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Whatever the reasons, audit remains secret

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Gov. Susana Martinez says a district court order bars the administration from publicly releasing an audit of the state’s biggest providers of mental health and substance abuse services.

Attorney General Gary King says the order doesn’t appear to require the administration to keep the audit secret and that his office is unaware of any state or federal law or regulation that prohibits release.

Still, King says he opposes public disclosure of the audit because it could hamper a criminal investigation by his office and says he has asked the administration not to release it.

The AG’s Office has refused a request by the Journal to release the full audit, citing the law enforcement exception to the Inspection of Public Records Act.

King said the Inspection of Public Records Act doesn’t bar release of government documents but that the administration also could deny a request for the audit based on the exception under the act, which his office cited, for law enforcement documents.

The audit allegedly shows $36 million in overpayments by the state to behavioral health providers over three years, widespread mismanagement and possible fraud.

As a result of the audit, the Human Services Department in June halted funding to 15 behavioral health providers, which rendered a large chunk of the mental health and substance abuse services to low-income residents and other recipients of Medicaid.

The administration has brought in Arizona companies to take over 12 of the providers and provide oversight and training for the other three. HSD says its goal is to minimize any disruption in services.

Providers have complained that the secrecy surrounding the audit has left them unable to adequately defend themselves against the fraud allegations while driving most of them out of business.

Some state legislators also have accused the administration of smearing the providers by making public only a summary of the audit.

In a recent interview with the Las Cruces Sun-News, Martinez said her office was prepared to release the audit but was requested not to by the attorney general and later ordered not to by a district court.

Martinez also said Human Services Secretary Sidonie Squier cannot say certain things if they are based on the audit.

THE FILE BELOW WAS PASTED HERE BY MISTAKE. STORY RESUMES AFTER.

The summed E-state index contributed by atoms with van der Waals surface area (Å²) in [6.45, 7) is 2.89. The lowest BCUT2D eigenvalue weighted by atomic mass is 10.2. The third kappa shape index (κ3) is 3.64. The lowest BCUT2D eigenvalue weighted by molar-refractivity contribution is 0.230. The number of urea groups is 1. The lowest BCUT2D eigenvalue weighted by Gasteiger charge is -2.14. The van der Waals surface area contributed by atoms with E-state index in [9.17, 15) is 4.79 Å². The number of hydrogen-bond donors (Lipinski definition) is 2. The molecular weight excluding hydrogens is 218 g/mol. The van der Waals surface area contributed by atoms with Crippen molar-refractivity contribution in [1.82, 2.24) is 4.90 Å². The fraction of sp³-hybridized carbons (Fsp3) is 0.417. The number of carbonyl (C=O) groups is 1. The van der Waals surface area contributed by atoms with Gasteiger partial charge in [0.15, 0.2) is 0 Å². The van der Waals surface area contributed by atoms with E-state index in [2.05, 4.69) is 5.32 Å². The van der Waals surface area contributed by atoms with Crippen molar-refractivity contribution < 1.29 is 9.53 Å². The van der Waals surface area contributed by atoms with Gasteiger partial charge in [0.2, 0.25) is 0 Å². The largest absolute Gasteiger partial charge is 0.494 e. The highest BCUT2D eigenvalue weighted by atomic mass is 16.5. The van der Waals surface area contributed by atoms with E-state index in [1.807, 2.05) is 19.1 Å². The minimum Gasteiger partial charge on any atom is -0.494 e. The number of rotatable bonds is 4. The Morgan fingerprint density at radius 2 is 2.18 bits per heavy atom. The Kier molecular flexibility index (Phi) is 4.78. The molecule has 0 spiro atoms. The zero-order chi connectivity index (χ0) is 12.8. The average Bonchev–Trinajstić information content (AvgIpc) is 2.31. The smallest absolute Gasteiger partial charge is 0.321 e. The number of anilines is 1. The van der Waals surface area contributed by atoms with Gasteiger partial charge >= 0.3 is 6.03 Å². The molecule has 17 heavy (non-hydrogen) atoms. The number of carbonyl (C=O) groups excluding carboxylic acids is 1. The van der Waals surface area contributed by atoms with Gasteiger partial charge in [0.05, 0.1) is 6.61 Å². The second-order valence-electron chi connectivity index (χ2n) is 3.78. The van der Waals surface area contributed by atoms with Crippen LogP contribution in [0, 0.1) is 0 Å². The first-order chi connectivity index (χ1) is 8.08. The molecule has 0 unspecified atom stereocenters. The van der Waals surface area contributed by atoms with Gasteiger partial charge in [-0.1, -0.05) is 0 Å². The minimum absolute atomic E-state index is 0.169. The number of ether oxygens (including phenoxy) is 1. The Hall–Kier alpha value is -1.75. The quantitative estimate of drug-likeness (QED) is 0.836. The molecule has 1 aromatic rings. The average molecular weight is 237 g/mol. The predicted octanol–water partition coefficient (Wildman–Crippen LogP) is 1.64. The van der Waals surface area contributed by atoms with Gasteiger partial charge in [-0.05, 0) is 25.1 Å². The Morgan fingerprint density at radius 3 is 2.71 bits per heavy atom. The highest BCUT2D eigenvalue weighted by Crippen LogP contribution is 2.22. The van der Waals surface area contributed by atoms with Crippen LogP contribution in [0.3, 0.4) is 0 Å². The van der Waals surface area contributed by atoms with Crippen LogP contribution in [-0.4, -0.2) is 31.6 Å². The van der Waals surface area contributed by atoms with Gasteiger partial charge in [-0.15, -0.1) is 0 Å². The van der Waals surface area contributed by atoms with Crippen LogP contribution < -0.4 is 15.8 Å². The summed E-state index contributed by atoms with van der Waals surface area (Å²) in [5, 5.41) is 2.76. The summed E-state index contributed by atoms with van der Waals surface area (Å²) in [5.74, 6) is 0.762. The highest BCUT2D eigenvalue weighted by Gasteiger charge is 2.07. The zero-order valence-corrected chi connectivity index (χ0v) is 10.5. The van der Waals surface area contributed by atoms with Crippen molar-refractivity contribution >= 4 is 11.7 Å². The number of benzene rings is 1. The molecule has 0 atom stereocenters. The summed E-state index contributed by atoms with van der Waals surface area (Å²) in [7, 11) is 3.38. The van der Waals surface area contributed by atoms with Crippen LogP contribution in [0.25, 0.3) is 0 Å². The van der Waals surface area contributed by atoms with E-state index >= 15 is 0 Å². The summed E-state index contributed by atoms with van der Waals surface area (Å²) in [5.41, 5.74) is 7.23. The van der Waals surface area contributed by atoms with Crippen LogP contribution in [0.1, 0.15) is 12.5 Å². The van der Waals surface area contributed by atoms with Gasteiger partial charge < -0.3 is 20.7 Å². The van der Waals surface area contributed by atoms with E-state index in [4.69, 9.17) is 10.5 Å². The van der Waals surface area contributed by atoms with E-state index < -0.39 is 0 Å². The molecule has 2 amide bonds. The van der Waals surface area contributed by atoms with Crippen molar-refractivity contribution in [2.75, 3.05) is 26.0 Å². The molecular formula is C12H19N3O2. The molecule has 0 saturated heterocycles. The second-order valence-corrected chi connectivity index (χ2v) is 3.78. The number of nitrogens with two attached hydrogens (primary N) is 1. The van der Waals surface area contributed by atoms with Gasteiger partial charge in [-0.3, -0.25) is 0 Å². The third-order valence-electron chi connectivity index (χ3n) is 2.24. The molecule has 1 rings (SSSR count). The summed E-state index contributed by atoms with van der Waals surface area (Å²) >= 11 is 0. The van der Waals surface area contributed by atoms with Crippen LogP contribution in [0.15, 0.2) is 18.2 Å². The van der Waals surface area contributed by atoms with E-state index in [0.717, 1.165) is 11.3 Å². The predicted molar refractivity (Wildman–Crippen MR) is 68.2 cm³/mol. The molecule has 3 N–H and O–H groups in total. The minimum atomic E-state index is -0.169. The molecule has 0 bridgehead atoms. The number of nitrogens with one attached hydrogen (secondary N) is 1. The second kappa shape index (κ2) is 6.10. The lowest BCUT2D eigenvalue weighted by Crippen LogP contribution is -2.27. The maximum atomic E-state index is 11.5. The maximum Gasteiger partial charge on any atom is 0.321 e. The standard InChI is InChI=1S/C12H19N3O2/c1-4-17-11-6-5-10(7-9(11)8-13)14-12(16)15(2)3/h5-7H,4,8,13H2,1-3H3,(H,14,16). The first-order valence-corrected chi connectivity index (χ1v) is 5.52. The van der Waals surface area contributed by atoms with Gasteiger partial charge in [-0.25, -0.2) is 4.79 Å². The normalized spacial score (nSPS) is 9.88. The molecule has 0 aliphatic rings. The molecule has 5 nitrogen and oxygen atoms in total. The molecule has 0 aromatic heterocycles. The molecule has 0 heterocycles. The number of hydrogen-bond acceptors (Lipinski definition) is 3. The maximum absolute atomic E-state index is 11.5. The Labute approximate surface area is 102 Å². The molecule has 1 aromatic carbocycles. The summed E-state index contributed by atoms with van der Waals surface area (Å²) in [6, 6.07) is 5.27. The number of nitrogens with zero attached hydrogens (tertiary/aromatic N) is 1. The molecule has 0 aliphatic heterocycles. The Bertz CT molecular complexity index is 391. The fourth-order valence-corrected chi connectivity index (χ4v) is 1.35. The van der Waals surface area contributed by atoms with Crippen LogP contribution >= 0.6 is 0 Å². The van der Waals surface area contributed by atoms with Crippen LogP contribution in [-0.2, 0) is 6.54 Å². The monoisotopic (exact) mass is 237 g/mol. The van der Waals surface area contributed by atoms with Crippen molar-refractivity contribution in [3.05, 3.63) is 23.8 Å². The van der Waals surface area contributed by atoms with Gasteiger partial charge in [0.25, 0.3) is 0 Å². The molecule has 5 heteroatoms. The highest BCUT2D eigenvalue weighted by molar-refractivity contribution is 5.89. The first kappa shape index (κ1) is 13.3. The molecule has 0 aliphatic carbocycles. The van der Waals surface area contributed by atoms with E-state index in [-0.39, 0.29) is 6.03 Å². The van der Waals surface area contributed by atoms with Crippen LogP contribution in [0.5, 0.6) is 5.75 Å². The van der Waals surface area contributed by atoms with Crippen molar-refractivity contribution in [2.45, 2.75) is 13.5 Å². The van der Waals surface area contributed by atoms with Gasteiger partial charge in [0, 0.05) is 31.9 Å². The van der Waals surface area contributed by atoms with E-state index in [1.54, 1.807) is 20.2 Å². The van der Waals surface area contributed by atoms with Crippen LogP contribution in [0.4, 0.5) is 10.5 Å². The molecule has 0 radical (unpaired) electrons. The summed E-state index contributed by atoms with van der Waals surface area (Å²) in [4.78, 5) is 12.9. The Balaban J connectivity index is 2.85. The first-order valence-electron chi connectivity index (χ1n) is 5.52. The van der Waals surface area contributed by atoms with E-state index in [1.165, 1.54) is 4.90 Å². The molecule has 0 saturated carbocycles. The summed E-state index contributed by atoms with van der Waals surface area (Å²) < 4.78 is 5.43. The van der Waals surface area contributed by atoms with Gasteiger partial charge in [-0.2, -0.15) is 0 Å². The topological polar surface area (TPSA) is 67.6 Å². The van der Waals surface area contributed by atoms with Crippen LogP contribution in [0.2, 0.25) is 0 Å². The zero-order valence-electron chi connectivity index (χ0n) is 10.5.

“That has been the complication,” the governor told the newspaper. “She (Squier) doesn’t want to be held in contempt of court.”

Asked about the governor’s remarks, Martinez spokesman Enrique Knell cited an order signed last month by state District Judge Sarah Singleton in Santa Fe.

In that document, Singleton ordered the Human Services Department to provide the audit to the State Auditor’s Office and ordered that the State Auditor’s Office maintain the confidentiality of the audit. King’s office requested the confidentiality protection.

King said in an interview Tuesday that the judge’s order to maintain the confidentiality of the audit didn’t appear to extend past state Auditor Hector Balderas and to the administration.

King said that if there is any confidential patient information in the audit, it would have to be redacted under federal law before any public release.

Knell said Martinez didn’t misspeak about the judge’s order.

He said the order and King’s request that the State Auditor’s Office be ordered to maintain the confidentiality of the audit “make it very clear that the audit is not subject to disclosure.”

“It’s reasonable for the Secretary (Squier) to be concerned about (a) interfering in an investigation relating to the misuse of Medicaid funds, and (b) not following a court order to maintain confidentiality of the audit,” Knell wrote in an email.

The administration has consistently maintained that the Attorney General’s Office requested that it not publicly release the audit because of the AG’s investigation.

A spokesman for the Human Services Department initially said federal regulations prohibit public disclosure but has since said he misspoke.

The Foundation for Open Government has said the audit should be publicly released, arguing it isn’t a law enforcement document just because it was sent to the AG.

UpFront is a daily front-page news and opinion column. Comment directly to Thom Cole at tcole@abqjournal.com or 505-992-6280 in Santa Fe. Go to www.abqjournal.com/letters/new to submit a letter to the editor.

 

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